by Michael Dimock, Associate Director for Research, Pew Research Center for the People & the Press
While the latest labor statistics reported fewer job losses than analysts expected, the American public is expressing increasing concern about job availability. But those worries are not as widespread as in the 1992 election-year downturn, when majorities at all income levels judged jobs to be in short supply. Instead, today’s worries are far more heavily concentrated in the lower portions of the income spectrum.
By a ratio of two-to-one, more Americans say that jobs are difficult to find in their area (61%), than say there are plenty of jobs available (30%). This represents a substantial shift since November of last year, when fewer than half (48%) said jobs were difficult to find, and nearly as many (41%) said plenty were available.
Job concerns are closely related to a person’s income and education levels. Nearly eight-in-ten (78%) Americans with household incomes under $30,000 annually say that jobs are difficult to find in their area, up 17 percentage points from the 61% recorded last November. By comparison, among Americans with incomes of $75,000 or more fewer than half (46%) say jobs are difficult to find, up only seven points since last November. Similarly, roughly seven-in-ten (71%) Americans with a high school degree or less see limited job opportunities in their area, compared with 51% of those with a college degree.
Public views of the job situation vary across regions of the country. Concerns are highest in the Midwest, where 68% say jobs are difficult to find, compared with 64% in the Northeast, 60% in the South and 56% in Western states. Job concerns have risen, however, in all parts of the country.
Fully 75% of Americans living in rural areas say that jobs are difficult to find, compared with just 59% and 57% of those living in suburban and urban areas, respectively.
Higher Income and More Educated Not Feeling the Pinch
While the impression that jobs are scarce has risen substantially in recent months, it is still far below the levels seen in the 1992 election cycle. In May 1992, fully 77% said jobs were difficult to find in their area, compared with 61% today. And just 16% said plenty of jobs were available at that time in 1992, compared with 30% today.
The difference between 1992 and 2008 is that a far larger divide is now seen between how higher and lower income Americans look at the job situation today. In May 1992, wide majorities across all income levels felt that jobs were difficult to find where they lived, including seven-in-ten Americans with relatively high incomes ($50,000 or more). By contrast, those earning $75,000 or more today are divided in their view of jobs — 46% say they are hard to find, but 44% say plenty are available. Only as incomes get lower is the impression that jobs are scarce widespread.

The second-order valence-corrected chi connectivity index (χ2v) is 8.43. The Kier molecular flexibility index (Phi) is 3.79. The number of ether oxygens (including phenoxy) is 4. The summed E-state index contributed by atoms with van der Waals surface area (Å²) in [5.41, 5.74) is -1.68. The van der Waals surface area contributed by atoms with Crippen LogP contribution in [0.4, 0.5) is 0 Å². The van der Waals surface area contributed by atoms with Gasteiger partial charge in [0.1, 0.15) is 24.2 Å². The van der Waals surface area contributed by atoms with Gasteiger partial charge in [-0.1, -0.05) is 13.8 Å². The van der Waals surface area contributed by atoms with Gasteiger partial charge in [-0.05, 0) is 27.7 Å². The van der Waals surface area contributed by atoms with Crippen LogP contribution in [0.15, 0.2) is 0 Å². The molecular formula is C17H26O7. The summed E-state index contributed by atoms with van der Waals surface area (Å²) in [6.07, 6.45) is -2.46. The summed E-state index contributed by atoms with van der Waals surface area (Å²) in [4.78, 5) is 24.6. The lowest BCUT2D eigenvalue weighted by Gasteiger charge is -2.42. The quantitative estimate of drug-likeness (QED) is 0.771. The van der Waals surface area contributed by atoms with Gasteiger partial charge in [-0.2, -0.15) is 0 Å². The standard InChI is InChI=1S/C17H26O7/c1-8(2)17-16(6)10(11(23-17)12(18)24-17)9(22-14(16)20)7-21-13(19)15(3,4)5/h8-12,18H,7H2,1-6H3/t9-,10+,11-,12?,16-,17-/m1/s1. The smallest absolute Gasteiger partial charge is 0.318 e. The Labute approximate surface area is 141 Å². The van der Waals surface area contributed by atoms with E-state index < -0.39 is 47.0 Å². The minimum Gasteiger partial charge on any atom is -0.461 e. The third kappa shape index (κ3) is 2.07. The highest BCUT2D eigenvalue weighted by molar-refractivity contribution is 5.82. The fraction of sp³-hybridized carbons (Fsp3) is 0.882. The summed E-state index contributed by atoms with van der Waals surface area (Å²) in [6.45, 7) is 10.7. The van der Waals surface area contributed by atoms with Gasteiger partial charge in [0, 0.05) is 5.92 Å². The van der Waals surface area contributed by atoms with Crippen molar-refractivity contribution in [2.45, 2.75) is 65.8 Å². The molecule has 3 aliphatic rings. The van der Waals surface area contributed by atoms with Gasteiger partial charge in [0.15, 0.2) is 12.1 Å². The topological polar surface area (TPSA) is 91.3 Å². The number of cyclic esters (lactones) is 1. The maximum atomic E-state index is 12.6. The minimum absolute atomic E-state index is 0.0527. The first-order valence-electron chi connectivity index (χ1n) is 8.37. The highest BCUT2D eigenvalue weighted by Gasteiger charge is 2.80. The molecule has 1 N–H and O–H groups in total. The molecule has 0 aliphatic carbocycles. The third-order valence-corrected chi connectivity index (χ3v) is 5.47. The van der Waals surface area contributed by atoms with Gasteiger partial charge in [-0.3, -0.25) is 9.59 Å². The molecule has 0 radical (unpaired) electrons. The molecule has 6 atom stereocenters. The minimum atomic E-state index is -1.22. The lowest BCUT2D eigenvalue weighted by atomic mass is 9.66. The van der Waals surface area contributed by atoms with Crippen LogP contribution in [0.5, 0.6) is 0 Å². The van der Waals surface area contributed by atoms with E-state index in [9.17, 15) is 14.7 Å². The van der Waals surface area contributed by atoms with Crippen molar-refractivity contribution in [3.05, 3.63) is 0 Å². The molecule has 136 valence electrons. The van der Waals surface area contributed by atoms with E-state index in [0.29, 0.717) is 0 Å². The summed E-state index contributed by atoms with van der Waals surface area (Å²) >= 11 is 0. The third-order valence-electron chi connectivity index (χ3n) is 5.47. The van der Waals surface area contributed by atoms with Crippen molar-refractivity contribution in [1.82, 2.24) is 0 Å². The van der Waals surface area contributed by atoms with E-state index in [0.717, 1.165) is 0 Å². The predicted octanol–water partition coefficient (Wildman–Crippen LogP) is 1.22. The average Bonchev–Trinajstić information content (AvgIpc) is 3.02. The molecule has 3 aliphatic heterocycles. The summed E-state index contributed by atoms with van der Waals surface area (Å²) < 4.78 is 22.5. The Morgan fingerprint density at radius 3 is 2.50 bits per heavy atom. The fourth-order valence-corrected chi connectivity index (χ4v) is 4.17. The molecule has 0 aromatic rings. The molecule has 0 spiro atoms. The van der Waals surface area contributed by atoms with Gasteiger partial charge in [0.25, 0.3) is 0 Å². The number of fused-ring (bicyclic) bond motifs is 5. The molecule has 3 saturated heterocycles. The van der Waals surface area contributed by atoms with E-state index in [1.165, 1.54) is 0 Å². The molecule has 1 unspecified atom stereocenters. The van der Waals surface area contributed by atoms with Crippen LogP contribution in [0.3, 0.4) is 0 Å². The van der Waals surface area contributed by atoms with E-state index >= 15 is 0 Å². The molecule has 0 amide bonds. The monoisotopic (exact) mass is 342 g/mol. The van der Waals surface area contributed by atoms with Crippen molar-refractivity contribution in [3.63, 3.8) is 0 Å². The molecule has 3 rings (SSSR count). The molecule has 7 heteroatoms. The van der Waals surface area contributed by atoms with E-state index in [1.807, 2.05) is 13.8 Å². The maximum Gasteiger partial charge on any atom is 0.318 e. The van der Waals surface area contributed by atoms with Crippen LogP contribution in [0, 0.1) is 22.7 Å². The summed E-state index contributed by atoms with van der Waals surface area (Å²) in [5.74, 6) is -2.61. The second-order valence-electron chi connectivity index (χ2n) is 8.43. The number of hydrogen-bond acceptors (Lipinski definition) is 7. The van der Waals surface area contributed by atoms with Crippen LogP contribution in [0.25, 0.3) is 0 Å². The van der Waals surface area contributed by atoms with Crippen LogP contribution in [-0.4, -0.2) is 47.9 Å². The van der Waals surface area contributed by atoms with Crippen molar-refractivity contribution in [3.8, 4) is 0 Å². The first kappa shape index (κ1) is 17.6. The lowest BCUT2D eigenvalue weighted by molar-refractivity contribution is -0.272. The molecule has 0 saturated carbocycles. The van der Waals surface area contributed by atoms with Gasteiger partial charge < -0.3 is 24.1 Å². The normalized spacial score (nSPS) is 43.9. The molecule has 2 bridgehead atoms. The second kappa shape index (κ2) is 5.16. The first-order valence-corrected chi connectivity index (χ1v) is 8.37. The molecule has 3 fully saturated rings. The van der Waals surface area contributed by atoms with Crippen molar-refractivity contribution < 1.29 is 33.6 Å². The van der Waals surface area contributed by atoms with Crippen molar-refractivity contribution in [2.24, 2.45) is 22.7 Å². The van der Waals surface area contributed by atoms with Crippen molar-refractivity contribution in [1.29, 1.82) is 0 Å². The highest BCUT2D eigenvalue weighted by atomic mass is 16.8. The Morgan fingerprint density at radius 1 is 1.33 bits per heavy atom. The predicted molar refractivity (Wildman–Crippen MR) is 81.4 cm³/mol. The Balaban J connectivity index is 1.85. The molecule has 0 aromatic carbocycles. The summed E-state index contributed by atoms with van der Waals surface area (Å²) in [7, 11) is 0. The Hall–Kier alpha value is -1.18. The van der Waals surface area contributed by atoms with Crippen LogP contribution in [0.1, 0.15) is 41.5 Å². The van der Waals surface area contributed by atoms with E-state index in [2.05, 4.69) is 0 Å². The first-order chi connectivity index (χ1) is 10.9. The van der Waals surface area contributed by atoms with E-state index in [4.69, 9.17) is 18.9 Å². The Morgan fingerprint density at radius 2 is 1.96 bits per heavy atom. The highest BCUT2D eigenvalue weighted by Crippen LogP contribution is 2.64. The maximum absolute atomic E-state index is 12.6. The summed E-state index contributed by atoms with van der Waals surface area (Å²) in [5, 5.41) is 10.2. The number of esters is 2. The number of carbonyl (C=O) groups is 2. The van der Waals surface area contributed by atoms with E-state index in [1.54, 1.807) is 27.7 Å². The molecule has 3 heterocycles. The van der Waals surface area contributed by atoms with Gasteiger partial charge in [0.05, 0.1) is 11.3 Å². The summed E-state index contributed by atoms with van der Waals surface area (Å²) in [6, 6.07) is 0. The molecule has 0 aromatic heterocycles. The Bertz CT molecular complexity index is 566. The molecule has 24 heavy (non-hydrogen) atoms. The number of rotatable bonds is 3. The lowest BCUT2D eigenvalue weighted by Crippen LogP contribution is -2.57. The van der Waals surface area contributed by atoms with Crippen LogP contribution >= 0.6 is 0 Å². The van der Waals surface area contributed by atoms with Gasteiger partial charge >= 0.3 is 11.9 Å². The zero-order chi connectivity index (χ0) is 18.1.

Similarly, during the economic downturn of 1992, Americans felt jobs were scarce regardless of their own education levels. While those with no more than a high school education felt this most strongly (79% said jobs were difficult to find), those with a college degree largely agreed (72%). Today, the education gap is substantially larger, as 71% of those who did not attend college see jobs as scarce, compared with barely half (51%) of those with a college degree.
Views of the job situation continue to differ along partisan lines. Currently, 69% of Democrats say jobs are difficult to find in their area, as do 65% of independents. By comparison, about half (49%) of Republicans. This gap has persisted since November, even as the impression that jobs are scarce has risen across party lines.
About the Survey
Results for this survey are based on telephone interviews conducted under the direction of Abt SRBI, Inc. among a nationwide sample of 1,502 adults, 18 years of age or older, from April 23-27, 2008. The error attributable to sampling that would be expected at the 95% level of confidence based on the full sample is plus or minus 3 percentage points. In addition to sampling error, one should bear in mind that question wording and practical difficulties in conducting surveys can introduce error or bias into the findings of opinion polls.